Welcome to Insights and Implications!
This is our final newsletter of 2019. The end of the year is a good time to reflect and look back at life. With the help of Confucius, we will explore how easy it is to let the doing of life overtake the living of life.
Wishing Everyone a Very Happy New Year!
All of us at Insight Principles
We have two lives. The second one begins when we realize we only have one. Confucius
I read this quote on the sport’s page of the Seattle Times, of all places. After six very successful years as head football coach at the University of Washington, Chris Peterson unexpectedly resigned his position. In his announcement he shared that this quote from Confucius had been “ringing in my ears” ever since he saw it a year ago. He realized that he had lost his passion for his job and he needed to take a break.
The quote struck me, too. It’s easy to forget the specialness of every day. I go about my life doing one thing after another. I get consumed by daily tasks. The habitual routines. The endless to-do lists. Especially at this time of year with all the extra activities, the parties, and the gifts to buy.
I spoke with a person today who said, “I was so busy last week with work, my family, holiday shopping. I finally sat down on Sunday night and I couldn’t remember anything about the week. I know I got stuff done but I don’t think I was present for any of it.”
Human doing not human being.
So should you stop and quit your job? Of course not. But it might be a good idea to reflect for a moment on your job and your life. Are you actually living your life and doing your job or is your life living you and your job doing you? In other words do you feel like a victim sometimes? Has your life become a series of unconscious habits? Have you forgotten about the invisible power creating your perceptions and thereby relinquishing the psychological freedom to experience something new?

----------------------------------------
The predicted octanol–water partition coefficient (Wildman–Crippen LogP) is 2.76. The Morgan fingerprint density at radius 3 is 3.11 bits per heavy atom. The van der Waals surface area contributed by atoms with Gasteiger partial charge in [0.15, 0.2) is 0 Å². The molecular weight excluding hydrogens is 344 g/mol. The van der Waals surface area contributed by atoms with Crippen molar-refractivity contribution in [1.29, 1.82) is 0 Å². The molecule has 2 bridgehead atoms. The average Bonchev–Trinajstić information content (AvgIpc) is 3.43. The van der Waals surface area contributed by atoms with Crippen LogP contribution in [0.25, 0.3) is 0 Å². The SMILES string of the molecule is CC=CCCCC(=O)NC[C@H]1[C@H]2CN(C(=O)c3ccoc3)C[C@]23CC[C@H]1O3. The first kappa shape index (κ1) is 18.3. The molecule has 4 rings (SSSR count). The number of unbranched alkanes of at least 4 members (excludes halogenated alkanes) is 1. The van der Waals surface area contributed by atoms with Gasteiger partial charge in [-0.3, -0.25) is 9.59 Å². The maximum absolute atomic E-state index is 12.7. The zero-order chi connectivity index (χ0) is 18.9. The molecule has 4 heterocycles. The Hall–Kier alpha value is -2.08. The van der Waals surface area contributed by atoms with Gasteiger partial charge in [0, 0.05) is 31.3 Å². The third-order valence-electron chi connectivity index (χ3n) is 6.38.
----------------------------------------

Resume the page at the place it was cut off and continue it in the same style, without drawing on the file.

Let’s return to the person who forgot an entire week of her life. The good news is, when she finally stopped and looked, she saw clearly what had happened. She woke up to the present moment. Though chagrined at the loss of a week of her life, she was not going to repeat it. Back in the present, she had an insight. “I need to take a day off!” And she did, even though she was busy at work and had a long to-do list. She spent time with her kids, wrapped packages, and rested.
I think the message of Confucius’ quote is to be in life. Don’t miss it. The present moment is the only moment that exists – you might as well be there. Afterall, you live in the feeling of your thinking. When your thinking becomes rote or stale, your feelings in life will follow. It helps to pause and reflect to see how you are spending your time in this precious life and if it’s time well spent.
There are many positive outcomes of realizing how your mind works and that your experience of reality is being created from the inside-out. One of them is what happened to the person in my story. When she remembered what she knew, she looked inside. Two insights appeared. “I don’t remember anything about last week” and “I need to take a day off.” Insights happen when your mind settles.
Another, even more profound outcome – you realize you are living in a world of thought. Unnecessary (outside-in) thinking disappears. Quite simply, there is less and less on your mind. You know what we call a mind with less on it, a mind that is quiet and clear? Present.
Be present to life and chances are the one life you get will be enough.